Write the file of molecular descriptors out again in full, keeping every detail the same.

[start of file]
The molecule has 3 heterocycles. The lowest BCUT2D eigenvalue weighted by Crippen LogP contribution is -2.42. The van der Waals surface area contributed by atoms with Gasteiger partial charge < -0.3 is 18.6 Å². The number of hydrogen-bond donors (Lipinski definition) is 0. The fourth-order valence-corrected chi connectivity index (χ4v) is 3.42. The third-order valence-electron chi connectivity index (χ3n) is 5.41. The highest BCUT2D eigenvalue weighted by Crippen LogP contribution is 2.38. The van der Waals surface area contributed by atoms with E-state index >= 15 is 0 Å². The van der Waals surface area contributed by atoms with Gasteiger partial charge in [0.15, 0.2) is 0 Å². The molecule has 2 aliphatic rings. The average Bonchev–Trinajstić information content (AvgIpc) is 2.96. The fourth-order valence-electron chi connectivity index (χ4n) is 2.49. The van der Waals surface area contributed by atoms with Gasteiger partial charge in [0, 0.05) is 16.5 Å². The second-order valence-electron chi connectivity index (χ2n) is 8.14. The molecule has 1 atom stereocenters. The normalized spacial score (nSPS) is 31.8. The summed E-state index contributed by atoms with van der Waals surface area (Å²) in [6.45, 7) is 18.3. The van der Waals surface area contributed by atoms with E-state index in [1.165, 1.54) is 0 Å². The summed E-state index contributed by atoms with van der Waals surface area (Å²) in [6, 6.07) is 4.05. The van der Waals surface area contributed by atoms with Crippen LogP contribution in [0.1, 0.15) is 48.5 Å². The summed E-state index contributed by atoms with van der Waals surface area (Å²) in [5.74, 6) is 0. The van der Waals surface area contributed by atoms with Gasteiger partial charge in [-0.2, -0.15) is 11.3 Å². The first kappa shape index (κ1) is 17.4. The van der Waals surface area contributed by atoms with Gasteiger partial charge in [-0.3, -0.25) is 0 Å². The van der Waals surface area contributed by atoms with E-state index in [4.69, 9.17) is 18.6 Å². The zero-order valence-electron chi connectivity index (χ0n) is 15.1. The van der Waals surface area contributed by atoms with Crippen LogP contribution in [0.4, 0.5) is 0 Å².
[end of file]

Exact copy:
The molecule has 3 heterocycles. The lowest BCUT2D eigenvalue weighted by Crippen LogP contribution is -2.42. The van der Waals surface area contributed by atoms with Gasteiger partial charge < -0.3 is 18.6 Å². The number of hydrogen-bond donors (Lipinski definition) is 0. The fourth-order valence-corrected chi connectivity index (χ4v) is 3.42. The third-order valence-electron chi connectivity index (χ3n) is 5.41. The highest BCUT2D eigenvalue weighted by Crippen LogP contribution is 2.38. The van der Waals surface area contributed by atoms with E-state index >= 15 is 0 Å². The van der Waals surface area contributed by atoms with Gasteiger partial charge in [0.15, 0.2) is 0 Å². The molecule has 2 aliphatic rings. The average Bonchev–Trinajstić information content (AvgIpc) is 2.96. The fourth-order valence-electron chi connectivity index (χ4n) is 2.49. The van der Waals surface area contributed by atoms with Gasteiger partial charge in [0, 0.05) is 16.5 Å². The second-order valence-electron chi connectivity index (χ2n) is 8.14. The molecule has 1 atom stereocenters. The normalized spacial score (nSPS) is 31.8. The summed E-state index contributed by atoms with van der Waals surface area (Å²) in [6.45, 7) is 18.3. The van der Waals surface area contributed by atoms with E-state index in [1.165, 1.54) is 0 Å². The summed E-state index contributed by atoms with van der Waals surface area (Å²) in [6, 6.07) is 4.05. The van der Waals surface area contributed by atoms with Crippen LogP contribution in [0.1, 0.15) is 48.5 Å². The summed E-state index contributed by atoms with van der Waals surface area (Å²) in [5.74, 6) is 0. The van der Waals surface area contributed by atoms with Gasteiger partial charge in [-0.2, -0.15) is 11.3 Å². The first kappa shape index (κ1) is 17.4. The van der Waals surface area contributed by atoms with Gasteiger partial charge in [-0.3, -0.25) is 0 Å². The van der Waals surface area contributed by atoms with E-state index in [4.69, 9.17) is 18.6 Å². The zero-order valence-electron chi connectivity index (χ0n) is 15.1. The van der Waals surface area contributed by atoms with Crippen LogP contribution in [0.4, 0.5) is 0 Å².